Well, folks, it's that time again: time to come together with hesitancy and trepidation to decide whether another M. Night Shyamalan film is worth another go. He is a filmmaker of unique ability that, sadly, derailed his career while at its zenith and has spent lo these last dozen years trying to make it back. 2015 saw The Visit turn a tidy profit and convince some that he was returning to form. This writer was less enthusiastic, (see the September 2015 column in these pages) but was nonetheless encouraged. However Split, another collaboration with horror producer Blumhouse, has convinced me that one of my favorite directors is indeed staging a sneaky comeback.
Split is the story of 3 teenage girls (led by Anya Taylor-Joy) who are kidnapped by a man (James McAvoy) with 23 distinct personalities. On the surface, it looks like a fairly typical hostage horror flic, and its January release date and much of its marketing material do little to refute this. While it does share certain elements with that particular genre, its heart and head are often in a much different place. It is, like Shyamalan's better work, an interior examination.
THOSE WISHING TO AVOID SPOILERS WOULD DO WELL NOT TO READ BEYOND THIS POINT. JUST KNOW THAT I RECOMMEND THIS FILM, AND WAS DELIGHTED AND SURPRISED THEREWITH.
Much of that examination takes place with Kevin, embodied by James McAvoy, to whom this film really belongs. I know many members of a contemporary audience would be uncomfortable with the villain of a film being a man with a mental disorder. But the film never really makes it that simple. To begin with, he and his other personalities are never really unsympathetic once we meet them. He is winning and charming and vulnerable and troubled, and even in menace there is more to be pitied than hated. It is complex role for a fine actor.
The personalities McAvoy illustrates for us are the chief backdrop of Shyamalan's inner investigation regarding the effects of suffering, specifically abuse. Of course there is a substantial WHAT IF speculation about the causes of multiple personalities and what their limits are, but then this is a fantasy. It all serves Shyamalan's greater question: what of good and evil comes of pain?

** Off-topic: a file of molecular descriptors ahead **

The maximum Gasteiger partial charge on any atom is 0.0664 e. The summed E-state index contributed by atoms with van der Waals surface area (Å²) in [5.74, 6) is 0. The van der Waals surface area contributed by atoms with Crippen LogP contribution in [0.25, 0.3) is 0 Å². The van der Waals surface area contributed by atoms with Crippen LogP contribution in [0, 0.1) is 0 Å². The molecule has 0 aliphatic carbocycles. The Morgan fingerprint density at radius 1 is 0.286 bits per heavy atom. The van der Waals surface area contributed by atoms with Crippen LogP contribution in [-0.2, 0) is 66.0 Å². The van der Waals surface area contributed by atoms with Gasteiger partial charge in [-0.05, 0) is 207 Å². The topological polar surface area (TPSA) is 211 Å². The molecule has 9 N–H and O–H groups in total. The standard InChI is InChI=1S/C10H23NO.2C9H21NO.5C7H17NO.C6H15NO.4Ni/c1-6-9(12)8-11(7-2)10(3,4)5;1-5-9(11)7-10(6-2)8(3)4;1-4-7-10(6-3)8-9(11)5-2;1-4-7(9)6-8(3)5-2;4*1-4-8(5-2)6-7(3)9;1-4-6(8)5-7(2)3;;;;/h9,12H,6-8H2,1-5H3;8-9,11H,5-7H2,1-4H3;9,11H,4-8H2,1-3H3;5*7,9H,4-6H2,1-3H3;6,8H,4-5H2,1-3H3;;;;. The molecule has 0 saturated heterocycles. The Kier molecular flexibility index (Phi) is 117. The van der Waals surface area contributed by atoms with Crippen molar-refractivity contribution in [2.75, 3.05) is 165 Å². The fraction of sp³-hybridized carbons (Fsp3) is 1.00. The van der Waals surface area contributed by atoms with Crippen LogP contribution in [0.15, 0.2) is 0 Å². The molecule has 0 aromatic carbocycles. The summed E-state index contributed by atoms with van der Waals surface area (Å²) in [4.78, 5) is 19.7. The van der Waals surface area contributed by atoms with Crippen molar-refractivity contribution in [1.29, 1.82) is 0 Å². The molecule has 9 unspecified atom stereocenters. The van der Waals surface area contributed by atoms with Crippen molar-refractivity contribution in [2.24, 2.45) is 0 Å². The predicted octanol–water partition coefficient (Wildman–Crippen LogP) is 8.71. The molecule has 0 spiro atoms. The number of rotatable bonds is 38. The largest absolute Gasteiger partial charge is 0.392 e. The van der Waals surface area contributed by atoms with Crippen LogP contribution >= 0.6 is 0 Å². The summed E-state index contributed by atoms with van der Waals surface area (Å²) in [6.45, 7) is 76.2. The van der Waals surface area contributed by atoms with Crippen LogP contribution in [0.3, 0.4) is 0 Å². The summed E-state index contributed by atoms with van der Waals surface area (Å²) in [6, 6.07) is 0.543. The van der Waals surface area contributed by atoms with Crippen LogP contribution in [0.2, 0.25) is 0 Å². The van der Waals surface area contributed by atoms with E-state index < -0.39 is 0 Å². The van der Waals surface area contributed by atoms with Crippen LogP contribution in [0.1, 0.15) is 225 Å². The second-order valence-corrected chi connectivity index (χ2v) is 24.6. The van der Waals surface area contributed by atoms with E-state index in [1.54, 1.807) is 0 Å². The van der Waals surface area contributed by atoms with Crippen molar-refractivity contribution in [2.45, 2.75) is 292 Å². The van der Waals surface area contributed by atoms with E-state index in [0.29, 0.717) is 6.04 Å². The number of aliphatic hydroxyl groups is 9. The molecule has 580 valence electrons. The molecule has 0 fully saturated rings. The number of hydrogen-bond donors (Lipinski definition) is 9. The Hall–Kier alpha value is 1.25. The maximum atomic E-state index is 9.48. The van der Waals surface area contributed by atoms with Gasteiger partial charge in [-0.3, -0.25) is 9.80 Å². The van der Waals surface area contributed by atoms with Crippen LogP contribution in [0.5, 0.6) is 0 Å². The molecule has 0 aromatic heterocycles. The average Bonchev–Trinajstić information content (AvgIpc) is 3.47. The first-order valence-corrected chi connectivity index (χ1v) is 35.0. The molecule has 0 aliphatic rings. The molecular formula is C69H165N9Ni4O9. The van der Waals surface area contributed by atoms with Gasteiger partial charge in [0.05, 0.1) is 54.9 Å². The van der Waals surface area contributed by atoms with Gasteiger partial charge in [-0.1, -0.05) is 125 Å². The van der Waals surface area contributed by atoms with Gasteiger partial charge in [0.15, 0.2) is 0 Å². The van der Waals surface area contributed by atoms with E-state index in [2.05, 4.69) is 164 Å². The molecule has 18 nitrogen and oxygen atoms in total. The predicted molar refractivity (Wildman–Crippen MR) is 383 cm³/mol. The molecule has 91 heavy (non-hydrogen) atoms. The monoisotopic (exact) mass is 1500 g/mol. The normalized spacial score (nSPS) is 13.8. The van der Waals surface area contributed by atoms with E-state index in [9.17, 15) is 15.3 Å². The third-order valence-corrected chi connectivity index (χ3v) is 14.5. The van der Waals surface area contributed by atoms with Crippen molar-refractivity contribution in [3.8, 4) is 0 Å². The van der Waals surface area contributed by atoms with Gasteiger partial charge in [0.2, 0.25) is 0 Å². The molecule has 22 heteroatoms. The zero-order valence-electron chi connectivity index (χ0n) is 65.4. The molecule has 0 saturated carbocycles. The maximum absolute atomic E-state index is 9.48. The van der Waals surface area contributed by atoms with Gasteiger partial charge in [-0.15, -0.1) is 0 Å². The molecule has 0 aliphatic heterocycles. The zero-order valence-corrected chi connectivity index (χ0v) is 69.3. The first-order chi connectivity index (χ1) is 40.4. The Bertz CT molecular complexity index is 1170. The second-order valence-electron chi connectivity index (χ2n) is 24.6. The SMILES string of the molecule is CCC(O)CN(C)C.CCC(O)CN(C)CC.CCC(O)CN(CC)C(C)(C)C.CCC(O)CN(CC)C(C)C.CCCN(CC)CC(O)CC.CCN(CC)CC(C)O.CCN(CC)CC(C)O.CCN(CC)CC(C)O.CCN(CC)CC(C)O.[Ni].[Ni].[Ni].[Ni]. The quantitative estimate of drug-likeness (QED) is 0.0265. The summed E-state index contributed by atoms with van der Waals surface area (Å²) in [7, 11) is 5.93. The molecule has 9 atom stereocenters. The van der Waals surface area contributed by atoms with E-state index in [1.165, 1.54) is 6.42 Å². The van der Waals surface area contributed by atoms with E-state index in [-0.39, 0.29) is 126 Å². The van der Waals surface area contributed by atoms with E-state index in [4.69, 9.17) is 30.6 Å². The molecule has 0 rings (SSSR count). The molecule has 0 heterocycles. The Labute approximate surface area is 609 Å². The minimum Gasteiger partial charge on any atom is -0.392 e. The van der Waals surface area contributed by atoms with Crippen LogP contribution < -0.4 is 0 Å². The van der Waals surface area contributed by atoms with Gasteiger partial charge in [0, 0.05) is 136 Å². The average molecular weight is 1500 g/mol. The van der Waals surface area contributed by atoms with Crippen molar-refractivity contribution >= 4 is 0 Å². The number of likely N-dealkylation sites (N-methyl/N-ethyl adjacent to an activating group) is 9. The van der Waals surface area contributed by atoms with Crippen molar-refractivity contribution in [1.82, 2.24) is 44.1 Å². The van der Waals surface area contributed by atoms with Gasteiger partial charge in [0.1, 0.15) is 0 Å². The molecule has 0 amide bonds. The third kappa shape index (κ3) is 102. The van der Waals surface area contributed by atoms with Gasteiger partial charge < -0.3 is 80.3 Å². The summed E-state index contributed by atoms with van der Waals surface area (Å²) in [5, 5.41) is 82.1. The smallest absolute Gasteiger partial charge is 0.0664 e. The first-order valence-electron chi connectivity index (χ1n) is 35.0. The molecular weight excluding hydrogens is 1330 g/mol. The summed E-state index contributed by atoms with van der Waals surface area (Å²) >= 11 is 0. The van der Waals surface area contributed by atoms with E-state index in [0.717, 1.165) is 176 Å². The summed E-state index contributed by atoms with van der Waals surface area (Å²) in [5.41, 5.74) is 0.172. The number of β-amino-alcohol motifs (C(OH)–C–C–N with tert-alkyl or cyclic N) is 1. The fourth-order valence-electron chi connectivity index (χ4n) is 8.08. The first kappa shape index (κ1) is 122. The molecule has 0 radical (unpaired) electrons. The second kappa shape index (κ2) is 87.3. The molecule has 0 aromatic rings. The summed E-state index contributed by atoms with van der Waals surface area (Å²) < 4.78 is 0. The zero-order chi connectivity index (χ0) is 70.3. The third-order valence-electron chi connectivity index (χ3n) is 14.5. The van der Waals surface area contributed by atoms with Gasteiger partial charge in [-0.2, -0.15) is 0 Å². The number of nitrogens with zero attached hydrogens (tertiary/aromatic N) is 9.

So in this sense Split is much more a Shyamalan film than The Visit, which dealt with its deeper themes in a more secondary way. In this film they are the primary focus. There is far too little action and too few jump scares for it to fit appropriately within the straight-up horror genre, which was always what made his good films so great.
OK REALLY NOW YOU'VE BEEN WARNED.
I had heard rumblings, prior to seeing the movie, of a really actually good twist, which Shyamalan is of course quite famous for. I was intrigued, but also skeptical, because these things are often artificially hyped for the sake of clicks. As the film progressed, I kept searching about for potential hints, but nothing satisfied me or panned out.
But when it came (personally I recognized a musical cue before the scene laid it out, which makes me feel more clever than I probably should) I wasn't sure how I felt at first. But as the credits rolled, I thought, that's the way to do it. To give an audience an authentic experience introducing an antagonist into an existing world, they can't know they are in that world. For the antagonist truly inhabits a separate place, one completely foreign to the hero. And to understand him and come to truly sympathize with him, we must live in his world without thought of another place. Now, I'm not holding my breath for some colossal cinematic smackdown in the nearish future, but it was a fun, if somewhat devious, way to reintroduce a story closed for 15 years. And to (possibly, hopefully) signal the re-emergence of one of our more unique mainstream filmmakers.
Split features James McAvoy, Anya Taylor-Joy, Betty Buckley, Haley Lu Richardson, and Jessica Sula, and is rated PG-13 for hostage horror elements and gross stuff, mature material, and some swearsing.
Written and directed by M. Night Shyamalan
by Chase Harrison